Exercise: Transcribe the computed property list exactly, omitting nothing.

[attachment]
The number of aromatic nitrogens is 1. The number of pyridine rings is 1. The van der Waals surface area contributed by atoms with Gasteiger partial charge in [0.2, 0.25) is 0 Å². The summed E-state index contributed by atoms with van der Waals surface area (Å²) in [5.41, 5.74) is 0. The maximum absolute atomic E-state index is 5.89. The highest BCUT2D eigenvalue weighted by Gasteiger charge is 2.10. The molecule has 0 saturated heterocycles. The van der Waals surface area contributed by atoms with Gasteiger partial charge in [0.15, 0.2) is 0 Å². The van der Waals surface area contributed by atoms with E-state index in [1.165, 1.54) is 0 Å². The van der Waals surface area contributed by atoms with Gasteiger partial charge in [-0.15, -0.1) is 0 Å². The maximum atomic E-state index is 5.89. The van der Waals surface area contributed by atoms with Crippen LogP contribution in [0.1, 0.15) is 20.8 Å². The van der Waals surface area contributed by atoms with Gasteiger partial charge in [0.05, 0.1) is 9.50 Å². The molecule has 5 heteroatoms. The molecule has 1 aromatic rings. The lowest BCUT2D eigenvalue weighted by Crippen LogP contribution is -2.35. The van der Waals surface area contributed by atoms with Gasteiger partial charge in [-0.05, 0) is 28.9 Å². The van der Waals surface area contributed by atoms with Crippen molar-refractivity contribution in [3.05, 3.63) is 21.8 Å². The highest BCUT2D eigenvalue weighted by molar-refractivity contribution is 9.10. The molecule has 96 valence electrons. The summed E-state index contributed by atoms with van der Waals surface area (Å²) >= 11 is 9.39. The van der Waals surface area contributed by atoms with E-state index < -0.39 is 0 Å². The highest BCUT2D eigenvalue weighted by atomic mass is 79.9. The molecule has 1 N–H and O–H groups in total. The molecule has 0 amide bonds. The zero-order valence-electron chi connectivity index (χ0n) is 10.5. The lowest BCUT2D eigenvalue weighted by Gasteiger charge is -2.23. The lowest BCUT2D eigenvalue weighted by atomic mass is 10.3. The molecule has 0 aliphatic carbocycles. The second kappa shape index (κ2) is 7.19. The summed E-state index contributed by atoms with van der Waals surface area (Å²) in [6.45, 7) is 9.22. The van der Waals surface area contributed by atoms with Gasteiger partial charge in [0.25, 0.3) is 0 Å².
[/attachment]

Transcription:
The number of aromatic nitrogens is 1. The number of pyridine rings is 1. The van der Waals surface area contributed by atoms with Gasteiger partial charge in [0.2, 0.25) is 0 Å². The summed E-state index contributed by atoms with van der Waals surface area (Å²) in [5.41, 5.74) is 0. The maximum absolute atomic E-state index is 5.89. The highest BCUT2D eigenvalue weighted by Gasteiger charge is 2.10. The molecule has 0 saturated heterocycles. The van der Waals surface area contributed by atoms with Gasteiger partial charge in [0.15, 0.2) is 0 Å². The van der Waals surface area contributed by atoms with E-state index in [1.165, 1.54) is 0 Å². The van der Waals surface area contributed by atoms with Gasteiger partial charge in [-0.15, -0.1) is 0 Å². The maximum atomic E-state index is 5.89. The van der Waals surface area contributed by atoms with Crippen LogP contribution in [0.1, 0.15) is 20.8 Å². The van der Waals surface area contributed by atoms with Gasteiger partial charge in [0.05, 0.1) is 9.50 Å². The molecule has 5 heteroatoms. The molecule has 1 aromatic rings. The lowest BCUT2D eigenvalue weighted by Crippen LogP contribution is -2.35. The van der Waals surface area contributed by atoms with Gasteiger partial charge in [-0.05, 0) is 28.9 Å². The van der Waals surface area contributed by atoms with Crippen molar-refractivity contribution in [3.05, 3.63) is 21.8 Å². The highest BCUT2D eigenvalue weighted by molar-refractivity contribution is 9.10. The molecule has 96 valence electrons. The summed E-state index contributed by atoms with van der Waals surface area (Å²) >= 11 is 9.39. The van der Waals surface area contributed by atoms with E-state index < -0.39 is 0 Å². The highest BCUT2D eigenvalue weighted by atomic mass is 79.9. The molecule has 1 N–H and O–H groups in total. The molecule has 0 amide bonds. The zero-order valence-electron chi connectivity index (χ0n) is 10.5. The lowest BCUT2D eigenvalue weighted by Gasteiger charge is -2.23. The lowest BCUT2D eigenvalue weighted by atomic mass is 10.3. The molecule has 0 aliphatic carbocycles. The second kappa shape index (κ2) is 7.19. The summed E-state index contributed by atoms with van der Waals surface area (Å²) in [6.45, 7) is 9.22. The van der Waals surface area contributed by atoms with Gasteiger partial charge in [0.25, 0.3) is 0 Å².